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U.S. Judge Rules Against Miss. School-Prayer Law

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A federal judge has ruled that a Mississippi law allowing student-led prayers at public school gatherings is unconstitutional, except for a section permitting them at high school graduation ceremonies.

"The aim of Mississippi's school-prayer statute is to permit prayer at virtually any and all school-related activities," U.S. District Court Judge Henry T. Wingate wrote in the Sept. 2 ruling. "Presently, this court cannot find support for this comprehensive approach either in the establishment clause [of the U.S. Constitution] itself, or in the body of cases which have given interpretation to the clause."

The suit was filed in July by several Jackson students and their parents along with the Mississippi chapter of the American Civil Liberties Union.

"Our general reaction is to be enormously pleased and gratified," said Judith E. Schaefer, asenior staff attorney at People for the American Way who represented the plaintiffs. "Statutes like these are a threat to religious liberty and religious freedom."

"We are in respectful disagreement with the decision and we intend to appeal," said T. Hunt Cole, an assistant attorney general. The state's appeal would be heard by the U.S. Court of Appeals for the Fifth Circuit in New Orleans.

The Mississippi legislature passed the law last spring, in the wake of public outcry over the suspension of a Jackson principal who had allowed the student-body president to read a prayer on the school intercom system. (See Education Week, May 4, 1994.)

The law, which became effective July 1, allowed "nonsectarian, non-proselytizing, student-initiated" prayer at both compulsory and noncompulsory school events.

In August, the plaintiffs' lawyers were granted a preliminary injunction preventing the state from enforcing the law until the court issued its ruling.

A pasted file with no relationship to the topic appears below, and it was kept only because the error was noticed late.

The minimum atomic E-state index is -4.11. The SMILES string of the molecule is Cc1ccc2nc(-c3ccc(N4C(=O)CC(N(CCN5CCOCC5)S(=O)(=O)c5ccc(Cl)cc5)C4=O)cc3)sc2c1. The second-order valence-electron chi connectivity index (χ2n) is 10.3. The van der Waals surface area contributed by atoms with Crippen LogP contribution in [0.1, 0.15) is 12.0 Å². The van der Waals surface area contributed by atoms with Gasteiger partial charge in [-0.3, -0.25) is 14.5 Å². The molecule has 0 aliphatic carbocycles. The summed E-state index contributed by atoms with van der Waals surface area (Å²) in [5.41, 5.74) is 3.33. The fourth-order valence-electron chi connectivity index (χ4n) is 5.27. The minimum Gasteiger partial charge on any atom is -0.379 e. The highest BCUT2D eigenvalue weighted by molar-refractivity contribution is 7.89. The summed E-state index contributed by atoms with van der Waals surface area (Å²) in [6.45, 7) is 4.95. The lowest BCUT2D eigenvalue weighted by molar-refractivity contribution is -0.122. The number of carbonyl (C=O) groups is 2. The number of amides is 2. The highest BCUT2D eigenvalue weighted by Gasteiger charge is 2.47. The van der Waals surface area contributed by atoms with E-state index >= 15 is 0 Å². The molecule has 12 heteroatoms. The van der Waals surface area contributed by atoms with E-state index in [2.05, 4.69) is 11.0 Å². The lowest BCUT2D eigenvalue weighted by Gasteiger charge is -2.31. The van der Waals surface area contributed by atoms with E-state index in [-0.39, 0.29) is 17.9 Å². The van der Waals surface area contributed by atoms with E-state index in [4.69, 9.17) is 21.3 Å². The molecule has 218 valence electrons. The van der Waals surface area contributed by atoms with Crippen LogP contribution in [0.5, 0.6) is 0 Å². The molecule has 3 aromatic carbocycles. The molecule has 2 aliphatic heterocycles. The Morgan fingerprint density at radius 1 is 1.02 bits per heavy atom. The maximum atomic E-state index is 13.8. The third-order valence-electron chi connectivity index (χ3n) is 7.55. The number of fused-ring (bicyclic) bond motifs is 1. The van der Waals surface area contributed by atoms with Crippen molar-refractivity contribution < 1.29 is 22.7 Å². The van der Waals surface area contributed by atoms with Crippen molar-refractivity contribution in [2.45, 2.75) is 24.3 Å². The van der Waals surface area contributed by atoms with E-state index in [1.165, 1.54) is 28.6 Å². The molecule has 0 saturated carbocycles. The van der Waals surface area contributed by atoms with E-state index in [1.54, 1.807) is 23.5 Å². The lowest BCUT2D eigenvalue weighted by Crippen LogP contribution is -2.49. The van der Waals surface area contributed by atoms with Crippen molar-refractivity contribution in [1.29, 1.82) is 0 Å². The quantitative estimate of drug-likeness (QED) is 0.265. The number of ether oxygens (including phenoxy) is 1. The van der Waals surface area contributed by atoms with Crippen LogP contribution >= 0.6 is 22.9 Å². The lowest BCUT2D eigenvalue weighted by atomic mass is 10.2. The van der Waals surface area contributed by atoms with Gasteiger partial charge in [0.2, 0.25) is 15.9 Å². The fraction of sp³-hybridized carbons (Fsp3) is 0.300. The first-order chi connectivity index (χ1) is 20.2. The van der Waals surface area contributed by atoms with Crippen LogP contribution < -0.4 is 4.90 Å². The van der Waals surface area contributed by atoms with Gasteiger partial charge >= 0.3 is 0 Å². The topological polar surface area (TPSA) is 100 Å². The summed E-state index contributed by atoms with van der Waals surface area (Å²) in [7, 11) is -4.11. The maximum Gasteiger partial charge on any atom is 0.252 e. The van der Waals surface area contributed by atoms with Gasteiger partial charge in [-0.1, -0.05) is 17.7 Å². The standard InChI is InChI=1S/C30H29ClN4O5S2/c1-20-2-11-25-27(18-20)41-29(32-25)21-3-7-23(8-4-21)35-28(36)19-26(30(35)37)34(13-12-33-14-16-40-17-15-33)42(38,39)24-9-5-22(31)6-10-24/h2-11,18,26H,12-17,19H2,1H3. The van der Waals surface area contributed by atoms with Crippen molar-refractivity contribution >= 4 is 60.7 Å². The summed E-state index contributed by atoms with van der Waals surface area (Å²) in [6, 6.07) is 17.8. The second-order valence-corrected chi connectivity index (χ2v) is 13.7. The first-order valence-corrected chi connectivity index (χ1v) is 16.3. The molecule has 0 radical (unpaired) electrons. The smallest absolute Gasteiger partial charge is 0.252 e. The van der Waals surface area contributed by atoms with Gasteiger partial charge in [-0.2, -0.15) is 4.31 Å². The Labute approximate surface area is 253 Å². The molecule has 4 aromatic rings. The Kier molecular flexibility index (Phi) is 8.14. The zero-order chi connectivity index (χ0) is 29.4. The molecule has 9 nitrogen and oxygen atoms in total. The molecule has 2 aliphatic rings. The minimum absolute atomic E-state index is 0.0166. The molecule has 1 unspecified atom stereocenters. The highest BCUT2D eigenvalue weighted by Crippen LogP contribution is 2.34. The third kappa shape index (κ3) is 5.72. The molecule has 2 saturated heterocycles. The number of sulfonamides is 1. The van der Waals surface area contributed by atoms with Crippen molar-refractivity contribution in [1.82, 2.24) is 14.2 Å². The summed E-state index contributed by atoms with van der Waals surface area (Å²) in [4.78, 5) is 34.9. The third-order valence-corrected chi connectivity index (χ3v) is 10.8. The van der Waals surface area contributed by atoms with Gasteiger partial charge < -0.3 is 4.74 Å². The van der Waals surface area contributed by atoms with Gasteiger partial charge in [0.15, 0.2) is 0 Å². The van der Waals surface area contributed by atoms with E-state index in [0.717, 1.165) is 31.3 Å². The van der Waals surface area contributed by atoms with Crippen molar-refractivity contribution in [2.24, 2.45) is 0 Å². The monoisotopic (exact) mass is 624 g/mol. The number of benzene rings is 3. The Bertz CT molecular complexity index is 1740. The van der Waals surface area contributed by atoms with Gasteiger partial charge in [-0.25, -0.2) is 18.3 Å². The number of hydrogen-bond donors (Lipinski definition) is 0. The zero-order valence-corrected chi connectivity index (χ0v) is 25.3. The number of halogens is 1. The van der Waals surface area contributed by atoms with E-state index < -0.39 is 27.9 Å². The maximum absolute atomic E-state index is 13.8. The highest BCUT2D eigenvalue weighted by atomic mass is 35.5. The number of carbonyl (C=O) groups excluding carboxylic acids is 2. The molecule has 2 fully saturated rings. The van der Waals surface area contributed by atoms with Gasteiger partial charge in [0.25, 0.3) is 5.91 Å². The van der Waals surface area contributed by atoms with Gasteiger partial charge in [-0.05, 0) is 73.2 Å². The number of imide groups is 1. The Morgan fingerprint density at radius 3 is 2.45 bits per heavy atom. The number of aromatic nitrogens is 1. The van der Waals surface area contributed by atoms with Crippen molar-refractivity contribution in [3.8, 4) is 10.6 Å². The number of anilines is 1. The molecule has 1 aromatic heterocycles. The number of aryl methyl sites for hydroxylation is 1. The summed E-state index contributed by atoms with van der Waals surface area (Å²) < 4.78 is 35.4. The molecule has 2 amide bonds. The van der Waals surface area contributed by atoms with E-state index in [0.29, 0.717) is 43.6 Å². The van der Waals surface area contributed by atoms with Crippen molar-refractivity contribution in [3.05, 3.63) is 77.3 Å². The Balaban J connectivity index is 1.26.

"Although this debate is generally framed by concern of whether prayer in the public schools would complement or boost secular learning and character development, today's ruling makes no reference to these matters," wrote Judge Wingate. "Nor does this case decide whether prayer in the public schools would stem the tide of juvenile unlawfulness and immorality."

Too Vague?

"Rather," he continued, "the focus here is simply on the language of the school-prayer statute."

In his 43-page ruling, Judge Wingate rejected the state's multiple arguments for dismissal.

The state argued that since the law had not yet been enforced, any injury caused to the plaintiffs was purely hypothetical and speculative, that the kind of prayers being challenged were a private rather than state action, and that preventing the law's implementation "would chill the exercise of religious free speech."

But the court found that it was not necessary for the plaintiffs to await enforcement. District officials' testimony that they have been constantly "besieged by student requests to have public, classroom prayer," as well as "huge demonstrations and concomitant public outcry ... demonstrate that the interest in public school prayer is real and will translate into action under this statute," he said.

The ruling found that the law's vagueness and broad scope caused it to violate the establishment clause. The statute did not clearly define "prayer," the judge said, and failed to explain how student-prayer leaders would be selected, who would review prayers "to insure their nonsectarian, non-proselytizing nature," or who would determine prayers' duration or timing.

Such questions, Judge Wingate wrote, "are particularly worrisome and immediate where school-prayer rights have been given not only to high school students but to elementary students as well."

Furthermore, he said, the law lacked any provision that would allow students to refuse to participate or leave the room.

The judge also noted that the injunction did not prevent students from praying silently or aloud in groups before or after school.

However, noting that the Fifth Circuit had found nonsectarian, non-proselytizing, student-initiated prayer at high school commencement ceremonies permissible in the 1992 ruling in Jones v. Clear Creek Independent School District, Judge Wingate upheld that provision of the Mississippi law.

But he added that the Jones ruling addressed only high school commencements, and could not be interpreted to cover elementary or middle school graduations.

Texas Prayer Ruling

In a separate development, the the Fifth Circuit court upheld a district court ruling that the McAllen, Tex., school board is entitled to set restrictions on the content of student-led prayers.

The McAllen board voted to allow a student volunteer to deliver a nonsectarian, non-proselytizing invocation or benediction at a high school graduation ceremony. The district's superintendent added in a memorandum that "specific reference to Jesus Christ, Mohammad, etc., are considered sectarian in nature."

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